Carlos Santana

Pier Six Pavilion / Baltimore, MD

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Photos by Scott Smith


Carlos Santana began his illustrious career in 1966 when he formed the Santana Blues Band in San Francisco. His first step towards superstardom was taken at Woodstock in 1969, when his band had a breakout performance that included a fantastic rendition of “Soul Sacrifice.” Over the last 40 years, the beloved musician has amassed millions of fans, had countless hits, been inducted into the Rock and Roll Hall of Fame and has been the recipient of countless musical achievement awards. With such a prolific career, it wasn’t surprising to see Pier Six Pavilion in Baltimore filled with fans both young and old.

With a clip from the Woodstock movie playing, Santana and his ten-piece band walked onto a stage that was scented with patchouli from the incense that was slowly burning by the stage monitors and bathed in vibrantly colored lights. Fittingly, the set opened with “Soul Sacrifice” as Woodstock continued to play on a screen behind the band.

A few songs into the show, Santana spoke to the audience and commented about the diversity of the crowd, likening them to a rainbow of colors.  He commented briefly about the importance of peace, love and happiness in life before launching into a 21-song, two-and-a-half hour set that was as diverse as the audience before him. He played fan favorites, such as “Evil Ways,” “Maria Maria,” “Smooth” and “Europa,” but he also played a variety of songs by John Coltrane, Michael Jackson, Skank and Deon Jackson. The tune by Skank, “Saideira” is the first song on his latest release, Corazón.  His talented son, Salvador Santana, and singer, Alex Nestor, joined him onstage as they provided the vocals for a few of Salvador’s tunes, including the uplifting, “Rise Up” and “Fantasy Reality” from his newest record of the same name.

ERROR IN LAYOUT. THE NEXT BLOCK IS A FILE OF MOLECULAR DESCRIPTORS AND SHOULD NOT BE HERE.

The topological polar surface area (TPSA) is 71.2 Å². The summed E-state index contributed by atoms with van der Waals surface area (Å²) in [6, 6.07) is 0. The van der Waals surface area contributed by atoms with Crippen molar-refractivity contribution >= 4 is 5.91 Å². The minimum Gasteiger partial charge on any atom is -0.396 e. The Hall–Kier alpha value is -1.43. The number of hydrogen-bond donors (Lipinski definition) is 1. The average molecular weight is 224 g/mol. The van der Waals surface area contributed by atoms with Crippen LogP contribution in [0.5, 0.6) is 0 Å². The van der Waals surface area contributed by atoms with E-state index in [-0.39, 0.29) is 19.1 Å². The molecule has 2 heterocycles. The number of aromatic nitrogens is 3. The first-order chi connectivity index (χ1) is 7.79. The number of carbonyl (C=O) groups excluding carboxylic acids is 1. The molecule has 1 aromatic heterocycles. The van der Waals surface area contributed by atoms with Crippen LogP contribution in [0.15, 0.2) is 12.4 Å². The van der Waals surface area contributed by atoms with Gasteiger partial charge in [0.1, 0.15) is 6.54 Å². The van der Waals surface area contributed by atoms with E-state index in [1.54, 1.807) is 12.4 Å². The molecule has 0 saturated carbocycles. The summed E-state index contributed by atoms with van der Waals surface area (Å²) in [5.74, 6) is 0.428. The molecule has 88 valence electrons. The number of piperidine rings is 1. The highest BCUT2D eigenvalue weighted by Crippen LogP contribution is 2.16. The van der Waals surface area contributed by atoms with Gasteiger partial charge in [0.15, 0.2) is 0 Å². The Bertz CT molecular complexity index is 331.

On what was a perfect summer evening on Baltimore’s Inner Harbor, the air was filled with Latin fused rock, jazz, rap and pop. The strong, yet rhythmic, percussion instruments and the horn section were led by Santana’s unmistakable sound on guitar. The notes were sweet and seemingly hung in the air as they drifted out over the water toward fan filled boats that were listening on the bay. It was a party atmosphere in the venue as the crowd smiled, laughed, swayed and danced throughout the evening. When a song finished, they didn’t just applaud, they erupted into cheers.

As the show approached the end, Santana played “Tequila” by the Champs, before ending the set with his 1999 hit, “Smooth.” During the encore, he pleased his fans with “Black Magic Woman,” “Oye Como Va” and “Toussaint L’Overture.” While walking from the venue after the show, fans could be heard commenting about how great the music was throughout the evening. There are some live performances that stay with you long after the last note is played and his was one of them.

—Scott Smith


Carlos Santana and his band will continue their tour through November 2015.

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